Study shows letting kids taste alcohol is a risky behavior

February 20, 2018 by Bert Gambini, University at Buffalo
Study shows letting kids taste alcohol is a risky behavior
Credit: University at Buffalo

Parents who allow their young children to occasionally sip and taste alcohol may be contributing to an increased risk for alcohol use and related problems when those kids reach late adolescence, according to a new study by a University at Buffalo psychologist.

The findings contradict the common belief that letting kids sip and taste alcoholic drinks is harmless, and might even help to promote later in life.

But these beliefs run counter to new findings which appear in the journal Addictive Behaviors, according to the study's lead author, Craig Colder, a professor in UB's Department of Psychology.

Colder says the sipping alcohol with adult supervision in childhood, so often viewed as innocuous, can be harmful when kids get older and age into peak periods of .

"Early sipping and tasting is predicting increased in young adulthood," says Colder. "Sipping and tasting alcohol in childhood with adult permission is associated with more frequent drinking and an additional drink per drinking episode.

"It's not only how often they're drinking and how much they're drinking in late adolescence, but the negative consequences related to drinking increase as well, like being hungover, getting into trouble, arguing and fighting."

Roughly a third of all children before the age of 12 will taste alcohol with their parent's permission.  Though common in practice, that sipping and tasting still happens infrequently, perhaps four or five times a year.

"If I say a kid sips or tastes an alcohol drink a couple of times a year, few people would bat an eyelash," says Colder. "But the data strongly suggest that such infrequent tasting in early childhood is not a benign behavior."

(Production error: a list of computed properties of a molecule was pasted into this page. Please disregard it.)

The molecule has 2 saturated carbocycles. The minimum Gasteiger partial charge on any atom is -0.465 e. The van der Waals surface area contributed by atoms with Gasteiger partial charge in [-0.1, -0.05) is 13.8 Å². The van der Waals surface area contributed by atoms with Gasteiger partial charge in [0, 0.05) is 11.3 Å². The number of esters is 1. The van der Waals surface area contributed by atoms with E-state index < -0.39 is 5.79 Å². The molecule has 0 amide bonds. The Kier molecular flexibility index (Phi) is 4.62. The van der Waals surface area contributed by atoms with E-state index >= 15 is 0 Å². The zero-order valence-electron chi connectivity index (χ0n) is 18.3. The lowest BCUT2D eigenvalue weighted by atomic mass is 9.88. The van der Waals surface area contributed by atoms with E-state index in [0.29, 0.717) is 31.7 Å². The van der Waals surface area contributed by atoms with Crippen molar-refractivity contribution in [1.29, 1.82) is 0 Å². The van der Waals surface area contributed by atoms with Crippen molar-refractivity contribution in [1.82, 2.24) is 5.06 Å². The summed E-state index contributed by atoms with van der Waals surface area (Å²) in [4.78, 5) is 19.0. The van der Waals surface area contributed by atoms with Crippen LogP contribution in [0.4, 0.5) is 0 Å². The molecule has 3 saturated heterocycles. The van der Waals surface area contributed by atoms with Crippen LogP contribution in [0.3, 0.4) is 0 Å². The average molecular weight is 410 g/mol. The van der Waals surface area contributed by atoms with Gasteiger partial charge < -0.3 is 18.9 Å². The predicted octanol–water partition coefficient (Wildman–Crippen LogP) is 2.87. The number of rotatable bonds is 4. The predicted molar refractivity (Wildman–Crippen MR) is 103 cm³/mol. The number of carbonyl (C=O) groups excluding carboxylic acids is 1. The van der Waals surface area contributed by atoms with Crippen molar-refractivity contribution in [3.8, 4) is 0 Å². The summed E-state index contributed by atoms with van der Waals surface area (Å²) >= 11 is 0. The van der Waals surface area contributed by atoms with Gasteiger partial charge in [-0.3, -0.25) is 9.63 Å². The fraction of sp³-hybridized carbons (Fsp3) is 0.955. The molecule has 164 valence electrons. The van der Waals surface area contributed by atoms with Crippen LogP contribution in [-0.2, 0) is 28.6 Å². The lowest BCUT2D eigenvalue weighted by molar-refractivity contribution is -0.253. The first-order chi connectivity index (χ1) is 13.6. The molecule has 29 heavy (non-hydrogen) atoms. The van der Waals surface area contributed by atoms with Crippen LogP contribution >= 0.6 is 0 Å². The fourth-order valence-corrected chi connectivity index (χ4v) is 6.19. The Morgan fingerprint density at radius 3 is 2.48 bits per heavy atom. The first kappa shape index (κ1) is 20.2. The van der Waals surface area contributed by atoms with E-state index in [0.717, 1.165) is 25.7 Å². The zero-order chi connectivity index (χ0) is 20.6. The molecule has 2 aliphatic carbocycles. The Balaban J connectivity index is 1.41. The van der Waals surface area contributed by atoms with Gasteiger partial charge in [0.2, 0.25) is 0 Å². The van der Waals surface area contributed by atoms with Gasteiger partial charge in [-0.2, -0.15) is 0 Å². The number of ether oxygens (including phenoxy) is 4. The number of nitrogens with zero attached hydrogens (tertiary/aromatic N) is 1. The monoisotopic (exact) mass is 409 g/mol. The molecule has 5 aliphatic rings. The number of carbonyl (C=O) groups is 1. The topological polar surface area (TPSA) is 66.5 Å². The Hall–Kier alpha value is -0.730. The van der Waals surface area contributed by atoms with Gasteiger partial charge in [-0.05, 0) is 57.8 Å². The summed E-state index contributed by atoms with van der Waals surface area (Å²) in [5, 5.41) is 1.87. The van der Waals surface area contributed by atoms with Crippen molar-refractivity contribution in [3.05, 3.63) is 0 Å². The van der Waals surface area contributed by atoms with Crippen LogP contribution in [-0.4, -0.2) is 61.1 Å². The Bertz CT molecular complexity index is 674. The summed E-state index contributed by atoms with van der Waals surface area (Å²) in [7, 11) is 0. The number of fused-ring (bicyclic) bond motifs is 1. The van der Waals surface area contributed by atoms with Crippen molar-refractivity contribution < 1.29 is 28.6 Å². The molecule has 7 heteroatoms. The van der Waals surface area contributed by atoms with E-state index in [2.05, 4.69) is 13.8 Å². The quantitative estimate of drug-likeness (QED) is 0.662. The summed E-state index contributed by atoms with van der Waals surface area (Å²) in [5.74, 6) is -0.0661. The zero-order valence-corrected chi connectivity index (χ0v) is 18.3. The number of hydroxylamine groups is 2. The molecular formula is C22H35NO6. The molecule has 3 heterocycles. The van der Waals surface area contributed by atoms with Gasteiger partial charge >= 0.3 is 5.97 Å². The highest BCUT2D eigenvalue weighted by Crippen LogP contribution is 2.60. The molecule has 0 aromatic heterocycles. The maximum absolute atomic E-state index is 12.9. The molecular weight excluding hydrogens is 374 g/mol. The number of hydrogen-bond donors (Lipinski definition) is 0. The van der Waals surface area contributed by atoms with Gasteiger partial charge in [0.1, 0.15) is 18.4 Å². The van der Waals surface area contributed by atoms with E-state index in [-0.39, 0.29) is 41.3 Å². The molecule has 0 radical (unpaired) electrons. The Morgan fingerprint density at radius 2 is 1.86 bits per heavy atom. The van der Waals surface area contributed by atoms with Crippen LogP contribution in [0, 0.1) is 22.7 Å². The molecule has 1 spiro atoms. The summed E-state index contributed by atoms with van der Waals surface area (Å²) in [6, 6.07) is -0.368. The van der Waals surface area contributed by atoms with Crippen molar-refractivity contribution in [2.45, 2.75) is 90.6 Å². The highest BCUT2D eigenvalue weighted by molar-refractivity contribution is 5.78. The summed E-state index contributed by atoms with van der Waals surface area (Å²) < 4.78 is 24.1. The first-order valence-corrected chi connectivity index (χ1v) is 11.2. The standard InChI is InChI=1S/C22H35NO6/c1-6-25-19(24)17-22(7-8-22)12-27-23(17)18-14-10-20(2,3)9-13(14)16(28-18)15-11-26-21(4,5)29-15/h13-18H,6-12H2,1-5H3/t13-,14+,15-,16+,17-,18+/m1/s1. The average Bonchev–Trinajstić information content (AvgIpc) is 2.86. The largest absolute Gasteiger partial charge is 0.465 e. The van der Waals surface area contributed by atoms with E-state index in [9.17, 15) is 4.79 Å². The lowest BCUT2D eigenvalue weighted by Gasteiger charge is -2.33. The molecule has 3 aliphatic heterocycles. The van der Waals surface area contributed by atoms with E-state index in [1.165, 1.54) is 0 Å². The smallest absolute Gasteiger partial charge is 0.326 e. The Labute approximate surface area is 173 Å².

In fact, Colder says, his findings support educational interventions already developed by other researchers to reduce sipping and tasting among children.

Early sipping represents what is often a child's first direct experience with drinking, yet little research has examined the long-term impact of this behavior,  in part because most studies do not measure early sipping and tasting alcohol with parental permission.

"Alcohol use without parental permission is typically initiated around age 13 or 14," says Colder. "The early sipping measured in this study was prior to age 13, before most kids initiate alcohol use without ."

Colder, who conducted the research with co-authors Kathleen Shyhalla, a UB research assistant, and Seth Frndak, a graduate student at the university, annually interviewed two demographically representative community samples, each consisting of approximately 380 families, for seven years. He says the data clearly show that these were average kids who were not growing up in problem families, yet these kids who engaged in early sipping and tasting were embedded in a social context that supports drinking.

Colder says there is no evidence that the sipping and tasting that occurred within the two samples was in any way related to deficient parenting and or poor functioning. It was limited to what he calls -specific socialization.

"These are not alcoholic families, but families that have more laissez-faire attitudes about underage drinking. The kids are also interacting with peers that have pro-drinking attitudes. We know that," he says. "When we statistically control for these contexts, this early sipping and tasting behavior is still predictive of these long-term outcomes."